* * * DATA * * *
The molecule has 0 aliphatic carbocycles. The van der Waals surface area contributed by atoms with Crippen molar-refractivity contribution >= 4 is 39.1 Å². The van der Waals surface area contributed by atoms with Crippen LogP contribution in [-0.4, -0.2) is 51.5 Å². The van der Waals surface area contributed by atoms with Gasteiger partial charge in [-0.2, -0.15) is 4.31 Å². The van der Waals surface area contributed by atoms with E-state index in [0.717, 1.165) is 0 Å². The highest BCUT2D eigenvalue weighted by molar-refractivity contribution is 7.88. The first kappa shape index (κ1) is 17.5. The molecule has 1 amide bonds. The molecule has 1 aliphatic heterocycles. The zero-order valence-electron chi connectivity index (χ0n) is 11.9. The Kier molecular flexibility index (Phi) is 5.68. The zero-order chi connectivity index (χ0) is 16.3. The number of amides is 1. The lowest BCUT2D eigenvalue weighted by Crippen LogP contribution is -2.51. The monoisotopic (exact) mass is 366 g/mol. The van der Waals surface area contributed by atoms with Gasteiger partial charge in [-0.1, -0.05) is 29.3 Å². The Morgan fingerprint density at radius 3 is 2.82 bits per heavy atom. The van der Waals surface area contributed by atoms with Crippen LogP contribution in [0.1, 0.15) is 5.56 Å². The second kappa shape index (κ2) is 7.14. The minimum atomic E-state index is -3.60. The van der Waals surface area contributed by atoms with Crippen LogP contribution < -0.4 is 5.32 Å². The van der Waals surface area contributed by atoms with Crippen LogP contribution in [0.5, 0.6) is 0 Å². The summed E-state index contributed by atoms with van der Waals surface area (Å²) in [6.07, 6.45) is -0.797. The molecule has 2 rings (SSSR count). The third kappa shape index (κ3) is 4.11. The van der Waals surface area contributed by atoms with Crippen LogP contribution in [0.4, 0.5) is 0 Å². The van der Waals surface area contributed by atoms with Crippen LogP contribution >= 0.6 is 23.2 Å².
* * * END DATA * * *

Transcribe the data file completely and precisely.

The molecule has 0 aliphatic carbocycles. The van der Waals surface area contributed by atoms with Crippen molar-refractivity contribution >= 4 is 39.1 Å². The van der Waals surface area contributed by atoms with Crippen LogP contribution in [-0.4, -0.2) is 51.5 Å². The van der Waals surface area contributed by atoms with Gasteiger partial charge in [-0.2, -0.15) is 4.31 Å². The van der Waals surface area contributed by atoms with E-state index in [0.717, 1.165) is 0 Å². The highest BCUT2D eigenvalue weighted by molar-refractivity contribution is 7.88. The first kappa shape index (κ1) is 17.5. The molecule has 1 amide bonds. The molecule has 1 aliphatic heterocycles. The zero-order valence-electron chi connectivity index (χ0n) is 11.9. The Kier molecular flexibility index (Phi) is 5.68. The zero-order chi connectivity index (χ0) is 16.3. The number of amides is 1. The lowest BCUT2D eigenvalue weighted by Crippen LogP contribution is -2.51. The monoisotopic (exact) mass is 366 g/mol. The van der Waals surface area contributed by atoms with Gasteiger partial charge in [-0.1, -0.05) is 29.3 Å². The Morgan fingerprint density at radius 3 is 2.82 bits per heavy atom. The van der Waals surface area contributed by atoms with Crippen LogP contribution in [0.1, 0.15) is 5.56 Å². The second kappa shape index (κ2) is 7.14. The minimum atomic E-state index is -3.60. The van der Waals surface area contributed by atoms with Crippen LogP contribution < -0.4 is 5.32 Å². The van der Waals surface area contributed by atoms with Crippen LogP contribution in [0.5, 0.6) is 0 Å². The summed E-state index contributed by atoms with van der Waals surface area (Å²) in [6.07, 6.45) is -0.797. The molecule has 2 rings (SSSR count). The third kappa shape index (κ3) is 4.11. The van der Waals surface area contributed by atoms with Crippen LogP contribution in [0.4, 0.5) is 0 Å². The van der Waals surface area contributed by atoms with Crippen LogP contribution >= 0.6 is 23.2 Å².